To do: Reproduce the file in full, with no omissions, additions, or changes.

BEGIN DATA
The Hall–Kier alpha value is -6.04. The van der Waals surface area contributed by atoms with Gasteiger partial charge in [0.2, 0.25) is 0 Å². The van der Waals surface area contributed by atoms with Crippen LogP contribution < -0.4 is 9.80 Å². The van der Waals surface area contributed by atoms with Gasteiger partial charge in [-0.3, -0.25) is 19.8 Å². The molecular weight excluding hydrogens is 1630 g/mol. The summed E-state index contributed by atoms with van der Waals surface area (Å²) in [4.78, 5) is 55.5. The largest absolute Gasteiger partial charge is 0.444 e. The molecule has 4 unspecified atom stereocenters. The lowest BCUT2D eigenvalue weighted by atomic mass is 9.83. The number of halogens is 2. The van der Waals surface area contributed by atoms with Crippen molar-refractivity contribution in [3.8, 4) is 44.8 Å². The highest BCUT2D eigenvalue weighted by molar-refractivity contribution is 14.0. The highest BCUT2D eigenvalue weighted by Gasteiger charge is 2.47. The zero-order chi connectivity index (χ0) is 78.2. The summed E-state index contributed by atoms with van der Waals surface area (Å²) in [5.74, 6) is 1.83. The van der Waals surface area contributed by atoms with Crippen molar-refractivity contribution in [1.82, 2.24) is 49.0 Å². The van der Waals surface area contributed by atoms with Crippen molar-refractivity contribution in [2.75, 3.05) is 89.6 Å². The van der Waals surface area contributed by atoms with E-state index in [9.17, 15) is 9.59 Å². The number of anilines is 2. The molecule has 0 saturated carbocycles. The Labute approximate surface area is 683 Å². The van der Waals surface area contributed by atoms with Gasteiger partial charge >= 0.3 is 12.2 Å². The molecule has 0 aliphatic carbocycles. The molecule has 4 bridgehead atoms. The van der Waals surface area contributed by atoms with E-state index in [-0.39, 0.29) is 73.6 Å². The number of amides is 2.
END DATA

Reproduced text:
The Hall–Kier alpha value is -6.04. The van der Waals surface area contributed by atoms with Gasteiger partial charge in [0.2, 0.25) is 0 Å². The van der Waals surface area contributed by atoms with Crippen LogP contribution < -0.4 is 9.80 Å². The van der Waals surface area contributed by atoms with Gasteiger partial charge in [-0.3, -0.25) is 19.8 Å². The molecular weight excluding hydrogens is 1630 g/mol. The summed E-state index contributed by atoms with van der Waals surface area (Å²) in [4.78, 5) is 55.5. The largest absolute Gasteiger partial charge is 0.444 e. The molecule has 4 unspecified atom stereocenters. The lowest BCUT2D eigenvalue weighted by atomic mass is 9.83. The number of halogens is 2. The van der Waals surface area contributed by atoms with Crippen molar-refractivity contribution in [3.8, 4) is 44.8 Å². The highest BCUT2D eigenvalue weighted by molar-refractivity contribution is 14.0. The highest BCUT2D eigenvalue weighted by Gasteiger charge is 2.47. The zero-order chi connectivity index (χ0) is 78.2. The summed E-state index contributed by atoms with van der Waals surface area (Å²) in [5.74, 6) is 1.83. The van der Waals surface area contributed by atoms with Crippen molar-refractivity contribution in [1.82, 2.24) is 49.0 Å². The van der Waals surface area contributed by atoms with Crippen molar-refractivity contribution in [2.75, 3.05) is 89.6 Å². The van der Waals surface area contributed by atoms with E-state index in [9.17, 15) is 9.59 Å². The number of anilines is 2. The molecule has 0 saturated carbocycles. The Labute approximate surface area is 683 Å². The van der Waals surface area contributed by atoms with Gasteiger partial charge >= 0.3 is 12.2 Å². The molecule has 0 aliphatic carbocycles. The molecule has 4 bridgehead atoms. The van der Waals surface area contributed by atoms with E-state index in [-0.39, 0.29) is 73.6 Å². The number of amides is 2.